Switzerland, which draws about 40 per cent of its electricity from nuclear power plants, needs to build facilities for the long-term disposal of the waste generated.
The search is on for suitable host sites. Not many sites were proposed but six candidates are currently under consideration.
Just a few steps from the Gösgen nuclear power plant in canton Solothurn, some 250 people gathered on Monday night to learn more about the issue. The Jura-Südfuss region – which surrounds the Gösgen plant – is one of the six candidates for a deep geological repository.
“No matter what you think about nuclear energy, we’ve got a problem that we have to solve together,” said Michael Aebersold, the head of the Federal Energy Office’s section on radioactive waste disposal.
Throughout September, people in every region in question will have the chance to attend information sessions.
In 2008 the National Cooperative for the Disposal of Radioactive Waste (Nagra) announced its shortlist of six potential storage regions. In addition to cantons Solothurn and Aargau, the other cantons affected are Nidwalden, Obwalden, Thurgau, Schaffhausen and Zurich.
Relatively far from the Alps, these areas were chosen because of the stable geological conditions that reign underground. The radioactive waste falls into two categories: high-level (i.e. spent fuel rods) and low/intermediate-level (i.e. medical waste).
Public information campaigns and initial government approval are the goals of the current stage; the next will involve narrowing the selection down to two sites per category of waste. Final adoption of the sites is not expected until 2017 at the earliest.
Those attending the information sessions can help themselves to a plethora of handouts and full-colour brochures, not to mention a DVD. The Federal Energy Office has also devoted a website to the topic.
“Participation” was a buzzword at the meeting in Niedergösgen, yet Obergösgen resident and Solothurn parliamentarian Urs Huber is sceptical about how much influence can be exercised.
“I don’t see an opportunity for the people or the towns to do something – for me it’s a joke,” Huber told swissinfo.ch. A member of the Social Democratic Party, Huber is also the president of a local group protesting the construction of a repository.
“The people here are thinking, ‘Enough is enough. We are not the rubbish bin of Switzerland,’” Huber said, referring to the fact that they already live in the shadow of the Gösgen plant.
Psychological concerns play a large role when it comes to touchy subjects like atomic power and waste disposal.
“Image is a central point – it can’t be that a region suffers,” said Aebersold. Ideally, a host region would profit through government funding and a boom in jobs created by the building and maintenance of a storage facility.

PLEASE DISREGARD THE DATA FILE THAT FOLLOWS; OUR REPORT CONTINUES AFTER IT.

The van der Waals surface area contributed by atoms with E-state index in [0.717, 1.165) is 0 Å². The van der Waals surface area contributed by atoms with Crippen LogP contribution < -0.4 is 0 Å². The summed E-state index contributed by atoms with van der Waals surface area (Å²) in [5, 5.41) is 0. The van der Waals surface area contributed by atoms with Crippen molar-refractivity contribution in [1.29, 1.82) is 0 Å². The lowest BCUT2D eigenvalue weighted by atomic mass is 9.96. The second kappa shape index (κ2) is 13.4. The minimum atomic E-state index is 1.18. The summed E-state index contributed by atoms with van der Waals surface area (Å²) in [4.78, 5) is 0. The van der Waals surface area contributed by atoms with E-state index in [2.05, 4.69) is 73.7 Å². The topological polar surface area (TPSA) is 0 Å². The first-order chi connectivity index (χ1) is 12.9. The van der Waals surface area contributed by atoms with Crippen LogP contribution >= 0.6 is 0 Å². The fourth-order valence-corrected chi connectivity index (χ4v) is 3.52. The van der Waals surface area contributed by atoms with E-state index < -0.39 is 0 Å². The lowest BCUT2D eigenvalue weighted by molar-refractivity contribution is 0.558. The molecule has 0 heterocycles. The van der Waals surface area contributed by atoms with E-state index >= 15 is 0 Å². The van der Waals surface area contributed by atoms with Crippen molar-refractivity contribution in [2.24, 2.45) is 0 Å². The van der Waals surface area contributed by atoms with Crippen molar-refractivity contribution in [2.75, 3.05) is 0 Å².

Terminology also plays a key role, as Aarau city council member Rainer Lüscher told swissinfo.ch.
“I’m really glad we’re no longer talking about ‘terminal storage’ but rather a ‘deep geological repository’ because that gives us hope that we can remove the waste at some point.
“I’d also like to call on researchers to keep looking for other ideas… but the concept of a deep geological repository is good,” Lüscher said.
The Niedergösgen meeting went into overtime with a mixed array of reactions.
“It was informative overall; it will be interesting to see what happens between now and mid-2011, when the second phase begins,” said Ulrich Furlenmeier, a white-haired resident of canton Aargau.
Cyrill Bolliger of Solothurn was more critical: “If we haven’t solved the nuclear waste problem, how can we just say ‘yes’ to producing more of it? This is a big risk to the population – not only in Switzerland but in Europe, too.”
The 21-year-old Young Green Party member added, “I don’t think the moderator was very neutral – I think she pushed in the direction of the nuclear lobby.”
Twenty-year-old Michael Saner of Olten agreed that too much time was budgeted for podium speeches, and too little for audience questions. He attended as a member of Huber’s anti-repository group.
Franz Schnider, vice director of the Federal Energy Office, told swissinfo.ch he was very pleased with how the evening went.
“We can be satisfied as long as we can transfer our information and when we see that people are ready to talk about it.
“That’s our aim – to bring people together so that they can discuss this enormously important issue,” Schnider said.
Swiss nuclear power
Switzerland has five nuclear power stations: Beznau I, Beznau II, Mühleberg, Gösgen and Leibstadt.
They account for around 40% of the country's electricity production. Projects for three new plants are under discussion to meet the Swiss power demand.
Switzerland sent spent fuel rods to reprocessing plants in Britain and France until July 2006, when a ten-year moratorium came into force.
Under Swiss law, radioactive waste must in principle be stored within the country at the expense of the producers.
Since 2001 high-level radioactive waste has been stored in an interim facility in northern Switzerland, known as Zwilag.
In 2002 voters in canton Nidwalden threw out a plan to build a permanent underground nuclear waste repository in their region.
Six potential storage sites in northern and central Switzerland are currently under consideration, including the one in Nidwalden.
Storage will be 400-900 metres below the surface, within stable rock formations. The aim is to ensure the safe storage of radioactive material for up to one million years.
The government expects to make an initial selection in 2011 and take a final decision between 2016 and 2019. This will have to be approved by parliament, and may be the subject of a referendum.
The selected sites should come into operation in 2030 or 2040, depending on the type of waste.